We Seek Proof

Most of us seek proof to believe in anything. Because we don’t have any proof, we would not want to believe the truth of who we really are.

What is the purpose of life? For instance, if somebody wants proof to believe that the railway track that he is traveling on in New York is connected to the railway track in San Francisco, how do we prove that to him? We can’t prove it, right? But if one uses common sense, logically, if there is a train is going from New York to San Francisco, then there must be tracks connecting the two places. The train is not going to fly in the air or move on the road.

Therefore, there is no point in seeking proof for the existence of those railway tracks that will take the train from New York to San Francisco. Instead, we need to infer from logic and common sense.

In the same way, when somebody says that we are not the body and are a divine spirit, let us understand this by inferring from what happens to us at death. At death, the body collapses. The body disintegrates into myth, into one, into ashes. Then, what was giving life to the body? What is that energy – the soul, the Atman, the Prana, or the Chi – whatever you call it – that was giving life to the body. It was there, but it disappeared. Therefore, when somebody dies, we say that he has passed away or that he has left his body. It means that he is not the body, and if those who die are not the body, then you and me too are not our bodies. But somehow, we don’t want to accept that fact. But if we do, our life will surely change. We would not live the same way as we live today.

If we realize that only the body dies, but we don’t die and that we live forever, then this is what we need – this should be the sole purpose of our life.

AiR

I don’t think this is true. Most of what people believe they believe on automatic pilot. What you might mean is that when people change beliefs they want proof. The odd thing about this is that they will stay with something they do not have proof of, instead of shifting to something that feels better or is utililable which has at least as much or more evidence in favor of it. They also tend to demand proof without new experience. IOW they will not explore something.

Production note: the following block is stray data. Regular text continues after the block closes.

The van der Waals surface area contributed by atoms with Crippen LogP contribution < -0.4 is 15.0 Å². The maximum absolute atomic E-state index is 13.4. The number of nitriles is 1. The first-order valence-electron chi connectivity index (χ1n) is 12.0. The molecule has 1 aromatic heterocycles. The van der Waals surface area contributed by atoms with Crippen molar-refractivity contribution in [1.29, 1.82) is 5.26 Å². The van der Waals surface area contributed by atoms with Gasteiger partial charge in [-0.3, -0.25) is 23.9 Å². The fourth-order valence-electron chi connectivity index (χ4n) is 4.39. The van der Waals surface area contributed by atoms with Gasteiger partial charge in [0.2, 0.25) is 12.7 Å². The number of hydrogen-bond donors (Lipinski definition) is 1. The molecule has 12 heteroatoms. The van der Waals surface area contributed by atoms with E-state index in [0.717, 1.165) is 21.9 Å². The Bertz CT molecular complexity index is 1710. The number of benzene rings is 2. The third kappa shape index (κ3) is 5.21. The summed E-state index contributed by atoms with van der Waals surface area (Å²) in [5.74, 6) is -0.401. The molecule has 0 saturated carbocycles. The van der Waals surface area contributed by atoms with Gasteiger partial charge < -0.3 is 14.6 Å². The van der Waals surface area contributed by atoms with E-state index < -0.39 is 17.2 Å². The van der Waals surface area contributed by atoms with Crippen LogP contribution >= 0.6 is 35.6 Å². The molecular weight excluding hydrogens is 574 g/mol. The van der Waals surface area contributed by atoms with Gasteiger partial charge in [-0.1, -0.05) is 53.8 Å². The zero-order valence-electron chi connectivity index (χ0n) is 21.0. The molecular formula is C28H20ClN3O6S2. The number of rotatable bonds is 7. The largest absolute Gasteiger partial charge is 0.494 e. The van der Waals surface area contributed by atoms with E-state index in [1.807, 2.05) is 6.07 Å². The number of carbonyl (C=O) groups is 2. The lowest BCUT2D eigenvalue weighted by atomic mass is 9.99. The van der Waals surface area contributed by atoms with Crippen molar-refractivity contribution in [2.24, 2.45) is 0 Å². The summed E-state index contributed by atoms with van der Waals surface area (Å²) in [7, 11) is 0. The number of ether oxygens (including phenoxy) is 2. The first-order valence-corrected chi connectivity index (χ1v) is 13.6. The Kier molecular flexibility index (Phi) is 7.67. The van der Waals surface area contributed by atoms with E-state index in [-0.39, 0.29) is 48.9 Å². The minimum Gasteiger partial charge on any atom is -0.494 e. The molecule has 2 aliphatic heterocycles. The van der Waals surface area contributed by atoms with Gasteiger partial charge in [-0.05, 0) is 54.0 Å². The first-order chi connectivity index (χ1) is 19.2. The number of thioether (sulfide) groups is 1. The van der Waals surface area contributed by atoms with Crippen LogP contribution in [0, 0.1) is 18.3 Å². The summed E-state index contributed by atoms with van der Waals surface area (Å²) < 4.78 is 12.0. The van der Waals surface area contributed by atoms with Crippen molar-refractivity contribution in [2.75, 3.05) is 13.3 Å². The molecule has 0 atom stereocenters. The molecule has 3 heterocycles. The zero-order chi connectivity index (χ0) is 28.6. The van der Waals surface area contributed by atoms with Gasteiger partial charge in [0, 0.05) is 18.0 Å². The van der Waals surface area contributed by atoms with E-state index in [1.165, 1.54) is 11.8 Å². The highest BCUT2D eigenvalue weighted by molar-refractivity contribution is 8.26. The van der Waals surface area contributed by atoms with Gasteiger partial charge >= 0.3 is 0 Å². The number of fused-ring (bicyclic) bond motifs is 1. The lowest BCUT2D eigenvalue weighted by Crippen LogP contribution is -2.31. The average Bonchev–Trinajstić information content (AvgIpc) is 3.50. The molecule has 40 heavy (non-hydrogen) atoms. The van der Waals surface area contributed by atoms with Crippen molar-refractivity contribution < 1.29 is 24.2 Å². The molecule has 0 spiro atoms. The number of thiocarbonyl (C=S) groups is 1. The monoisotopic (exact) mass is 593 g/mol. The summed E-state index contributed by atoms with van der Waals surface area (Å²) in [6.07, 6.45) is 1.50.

One of the big problems with deduction and what you are proposing here is a deductive approach, is that things can sound logical on paper or a screen without being real. I am not saying you are incorrect, just that your model means veyr little to people with other models of reality. Those sharing your model need experience of an approach and do not need to be convinced by deduction. Those not sharing your model will see you as making unjusitifed leaps in your deduction.

My challenge to you would be this: How can you take the position of KNOWER, in this case spiritual knower, when you do not understand, given your approach here, how people learn and think?

The ‘this’ is not clear here.

If there is some afterlife which is impersonal, which denies my attachments to friends and family, I don’t want to go there. I see this OP as yet another example of body hatred. Maybe I’m wrong. I write poems in attempts to lure the Muses into embodiment of meaning in thought, in words. The body or the word can be the temple in which spirituality can reside. And who knows for certain what we will know after death–everything or nothing. There is no proof that we will know either. I do not seek proof, I seek insight.

Well put. And I agree. I mean, I do not think that AIR should have to keep himself or herself as an individual. The name itself implies a lack of interest. But once the goal is stated as one we should all have, it is a problem. You have to wonder what the person is doing when they come and lecture as if their own predilictions should be everyone’s.

I am a body.

Sure, I mean, I understand that this is your belief and that any spirituality is going to be body centered.
I react negatively to Air’s spirituality, just not quite for the same reasons that you do.

I believe that if we exist for no reason, it is dumb for people to believe that there is no afterlife and its dumb to believe in eternal nonexistence.

It is rumored that Origen castrated himself in search of spiritual purity. If he did, that was a dumb thing to do. The body is not the enemy of any god. Neither is it an impediment to spiritual progress.

It is once said in a book that the Devil, after he fell from heaven, frequently masturbated, as orgasm reminded him of the same feelings of Heaven. So castration, is actually an unholiness, even something worse than the Devil would do.

It’s just an extreme example of religious body hatred. Is there no one here who reveres the body? Who understands that embodiment of meaning in words is what minds do? Did Teresa of Avila torture her own body? What did she gain by doing that? So many monks denied their masculinity; but Martin Luther wanted a wife and the sexual experience. There seems to be some problem of religion with human sexuality–as if coitus puts one in a state of oneness that the gods envy. Pure crap!
“All the way from sex to sanctity
God is shared love in any form.”

If God denies us Heaven on Earth, how can we trust him to take us to Heaven outside of Earth?

I’ve witnessed heaven on Earth. But I have no idea of what an afterlife might consist of.